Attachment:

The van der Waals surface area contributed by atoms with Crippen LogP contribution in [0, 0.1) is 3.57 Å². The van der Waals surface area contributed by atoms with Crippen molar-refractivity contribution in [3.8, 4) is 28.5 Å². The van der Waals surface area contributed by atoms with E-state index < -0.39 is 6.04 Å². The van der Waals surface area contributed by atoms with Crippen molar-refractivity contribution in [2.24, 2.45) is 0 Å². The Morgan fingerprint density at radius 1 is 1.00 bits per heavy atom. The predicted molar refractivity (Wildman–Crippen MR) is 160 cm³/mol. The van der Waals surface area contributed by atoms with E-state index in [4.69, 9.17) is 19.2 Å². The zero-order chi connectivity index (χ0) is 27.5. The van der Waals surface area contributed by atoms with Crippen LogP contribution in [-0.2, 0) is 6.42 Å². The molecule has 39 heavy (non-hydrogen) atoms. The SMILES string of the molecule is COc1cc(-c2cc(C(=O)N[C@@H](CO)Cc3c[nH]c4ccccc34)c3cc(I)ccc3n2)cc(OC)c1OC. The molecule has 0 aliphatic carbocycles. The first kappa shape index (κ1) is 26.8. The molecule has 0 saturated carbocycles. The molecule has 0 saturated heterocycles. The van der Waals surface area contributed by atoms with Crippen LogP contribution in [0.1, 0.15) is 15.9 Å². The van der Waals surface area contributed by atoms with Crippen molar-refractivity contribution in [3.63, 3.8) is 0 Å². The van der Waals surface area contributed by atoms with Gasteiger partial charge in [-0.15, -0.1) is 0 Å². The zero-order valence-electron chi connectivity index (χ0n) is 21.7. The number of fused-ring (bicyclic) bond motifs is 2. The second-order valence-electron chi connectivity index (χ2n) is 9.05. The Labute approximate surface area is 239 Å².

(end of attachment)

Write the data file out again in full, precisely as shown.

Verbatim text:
The van der Waals surface area contributed by atoms with Crippen LogP contribution in [0, 0.1) is 3.57 Å². The van der Waals surface area contributed by atoms with Crippen molar-refractivity contribution in [3.8, 4) is 28.5 Å². The van der Waals surface area contributed by atoms with E-state index < -0.39 is 6.04 Å². The van der Waals surface area contributed by atoms with Crippen molar-refractivity contribution in [2.24, 2.45) is 0 Å². The Morgan fingerprint density at radius 1 is 1.00 bits per heavy atom. The predicted molar refractivity (Wildman–Crippen MR) is 160 cm³/mol. The van der Waals surface area contributed by atoms with E-state index in [4.69, 9.17) is 19.2 Å². The zero-order chi connectivity index (χ0) is 27.5. The van der Waals surface area contributed by atoms with Crippen LogP contribution in [-0.2, 0) is 6.42 Å². The molecule has 39 heavy (non-hydrogen) atoms. The SMILES string of the molecule is COc1cc(-c2cc(C(=O)N[C@@H](CO)Cc3c[nH]c4ccccc34)c3cc(I)ccc3n2)cc(OC)c1OC. The molecule has 0 aliphatic carbocycles. The first kappa shape index (κ1) is 26.8. The molecule has 0 saturated carbocycles. The molecule has 0 saturated heterocycles. The van der Waals surface area contributed by atoms with Crippen LogP contribution in [0.1, 0.15) is 15.9 Å². The van der Waals surface area contributed by atoms with Crippen molar-refractivity contribution in [3.63, 3.8) is 0 Å². The van der Waals surface area contributed by atoms with Gasteiger partial charge in [-0.15, -0.1) is 0 Å². The zero-order valence-electron chi connectivity index (χ0n) is 21.7. The number of fused-ring (bicyclic) bond motifs is 2. The second-order valence-electron chi connectivity index (χ2n) is 9.05. The Labute approximate surface area is 239 Å².